The jump from Rwanda to Barcelona was a shocking reminder of the economic gulf between a central African developing country and a mature European nation with centuries of history reflective in great monuments, developed infrastructure, Gothic cathedrals.
The great cathedrals of Europe were born from the desire to bring heaven to earth in the form of magnificent stone edifices that would rise from the earth and rise hundreds of feet, defying gravity by the curving arches and great vaulted ceilings. Once the structural engineering problems were resolved, over 200 cathedrals sprang up across Europe over the course of a century.
Archetypal of Barcelona’s reputation as a center of design is the Sagrada Familia, which is a basilica, not a cathedral. This project continues over 130 years after it was begun, and is expected to take another 25 years to complete. It was designed by the Catalan architect Antoni Gaudi, born in 1852 and who died by being struck by a streetcar in 1926.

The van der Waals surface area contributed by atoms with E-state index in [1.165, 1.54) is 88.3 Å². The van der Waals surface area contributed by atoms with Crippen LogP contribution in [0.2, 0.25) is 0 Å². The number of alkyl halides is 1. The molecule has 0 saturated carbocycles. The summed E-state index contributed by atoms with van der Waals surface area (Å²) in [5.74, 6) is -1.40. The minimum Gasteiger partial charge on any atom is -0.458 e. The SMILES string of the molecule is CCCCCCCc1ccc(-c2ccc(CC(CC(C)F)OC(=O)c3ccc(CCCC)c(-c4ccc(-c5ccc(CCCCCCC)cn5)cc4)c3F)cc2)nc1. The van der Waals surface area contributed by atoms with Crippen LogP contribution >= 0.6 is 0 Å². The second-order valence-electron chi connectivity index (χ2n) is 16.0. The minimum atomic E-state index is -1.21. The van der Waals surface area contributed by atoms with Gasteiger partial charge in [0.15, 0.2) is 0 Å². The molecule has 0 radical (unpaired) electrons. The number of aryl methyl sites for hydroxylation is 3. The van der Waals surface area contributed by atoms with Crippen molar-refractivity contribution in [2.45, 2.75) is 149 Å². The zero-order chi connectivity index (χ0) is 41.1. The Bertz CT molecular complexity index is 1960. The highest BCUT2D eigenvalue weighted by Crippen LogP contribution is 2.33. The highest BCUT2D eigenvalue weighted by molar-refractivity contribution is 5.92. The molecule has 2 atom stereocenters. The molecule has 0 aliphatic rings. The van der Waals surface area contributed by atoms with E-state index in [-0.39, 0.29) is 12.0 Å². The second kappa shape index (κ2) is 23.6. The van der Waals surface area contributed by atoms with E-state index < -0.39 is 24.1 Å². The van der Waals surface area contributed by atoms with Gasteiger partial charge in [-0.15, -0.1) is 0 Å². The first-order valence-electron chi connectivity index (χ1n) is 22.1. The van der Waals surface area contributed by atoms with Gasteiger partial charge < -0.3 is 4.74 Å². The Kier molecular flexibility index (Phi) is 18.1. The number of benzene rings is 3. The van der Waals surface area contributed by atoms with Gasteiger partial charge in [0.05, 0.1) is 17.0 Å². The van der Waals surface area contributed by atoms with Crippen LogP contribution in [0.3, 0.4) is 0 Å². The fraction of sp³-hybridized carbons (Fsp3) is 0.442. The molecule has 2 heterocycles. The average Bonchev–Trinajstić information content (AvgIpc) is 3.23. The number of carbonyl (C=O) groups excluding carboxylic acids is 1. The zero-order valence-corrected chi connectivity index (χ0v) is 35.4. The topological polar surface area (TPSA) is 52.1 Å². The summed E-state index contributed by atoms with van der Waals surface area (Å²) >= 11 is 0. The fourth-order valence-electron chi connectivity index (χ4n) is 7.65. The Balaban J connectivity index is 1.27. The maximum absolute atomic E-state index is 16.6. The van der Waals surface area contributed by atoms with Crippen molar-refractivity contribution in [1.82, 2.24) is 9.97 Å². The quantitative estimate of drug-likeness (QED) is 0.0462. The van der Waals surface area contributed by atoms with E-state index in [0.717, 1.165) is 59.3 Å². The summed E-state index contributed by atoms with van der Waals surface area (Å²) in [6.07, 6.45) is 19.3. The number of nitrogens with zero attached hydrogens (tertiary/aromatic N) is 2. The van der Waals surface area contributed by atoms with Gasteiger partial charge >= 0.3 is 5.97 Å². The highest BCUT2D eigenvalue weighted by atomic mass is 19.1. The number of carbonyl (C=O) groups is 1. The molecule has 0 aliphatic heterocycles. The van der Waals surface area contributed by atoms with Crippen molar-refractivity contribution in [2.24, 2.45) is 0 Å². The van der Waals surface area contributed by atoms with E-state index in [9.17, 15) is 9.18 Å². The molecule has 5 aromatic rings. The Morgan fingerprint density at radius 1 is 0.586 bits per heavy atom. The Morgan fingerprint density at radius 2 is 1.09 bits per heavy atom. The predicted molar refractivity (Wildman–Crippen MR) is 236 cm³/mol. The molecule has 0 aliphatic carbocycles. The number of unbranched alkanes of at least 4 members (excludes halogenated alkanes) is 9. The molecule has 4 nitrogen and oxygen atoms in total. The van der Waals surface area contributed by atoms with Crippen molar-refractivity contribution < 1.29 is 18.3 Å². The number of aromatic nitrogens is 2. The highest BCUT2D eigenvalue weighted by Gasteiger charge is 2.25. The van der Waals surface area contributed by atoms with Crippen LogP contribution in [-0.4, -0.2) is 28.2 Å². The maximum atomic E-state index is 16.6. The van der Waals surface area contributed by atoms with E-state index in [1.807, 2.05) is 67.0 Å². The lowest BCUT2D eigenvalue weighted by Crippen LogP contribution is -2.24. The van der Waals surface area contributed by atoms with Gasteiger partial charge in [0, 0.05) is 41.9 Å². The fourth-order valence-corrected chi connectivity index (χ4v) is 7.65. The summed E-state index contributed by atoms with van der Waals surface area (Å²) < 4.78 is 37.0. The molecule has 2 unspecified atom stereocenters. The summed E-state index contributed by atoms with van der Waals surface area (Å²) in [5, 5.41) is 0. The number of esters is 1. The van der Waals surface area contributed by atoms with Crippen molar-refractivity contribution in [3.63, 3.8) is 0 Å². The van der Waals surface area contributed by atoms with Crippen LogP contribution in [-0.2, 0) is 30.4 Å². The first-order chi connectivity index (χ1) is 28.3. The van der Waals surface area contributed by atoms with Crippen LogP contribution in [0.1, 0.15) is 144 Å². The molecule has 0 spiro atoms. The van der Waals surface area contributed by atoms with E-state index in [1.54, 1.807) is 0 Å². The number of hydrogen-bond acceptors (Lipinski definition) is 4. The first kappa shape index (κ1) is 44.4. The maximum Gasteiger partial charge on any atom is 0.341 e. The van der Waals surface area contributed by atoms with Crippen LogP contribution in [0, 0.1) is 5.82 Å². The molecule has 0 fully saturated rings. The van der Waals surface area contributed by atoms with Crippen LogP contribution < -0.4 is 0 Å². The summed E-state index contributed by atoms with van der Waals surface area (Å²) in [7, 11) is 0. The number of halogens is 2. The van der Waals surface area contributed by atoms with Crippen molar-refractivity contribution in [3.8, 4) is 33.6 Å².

The NatGeo tour ended in Barcelona, but we took another couple of days to visit northern Spain (Aviles and Leon) to view architecture and to experience the culinary delights of Asturia.
Having now successfully re-integrated into the routine of life and work in Wisconsin, the Expedition begins to take on a dream-like quality, where recollecting the aspects of the many cultures and places seem more like a fantasy than real. And yet the impressions are indelible and will be with us for a lifetime. Thank you for following this travel log and I wish everyone were able to experience many of the sights and places that are now so valued.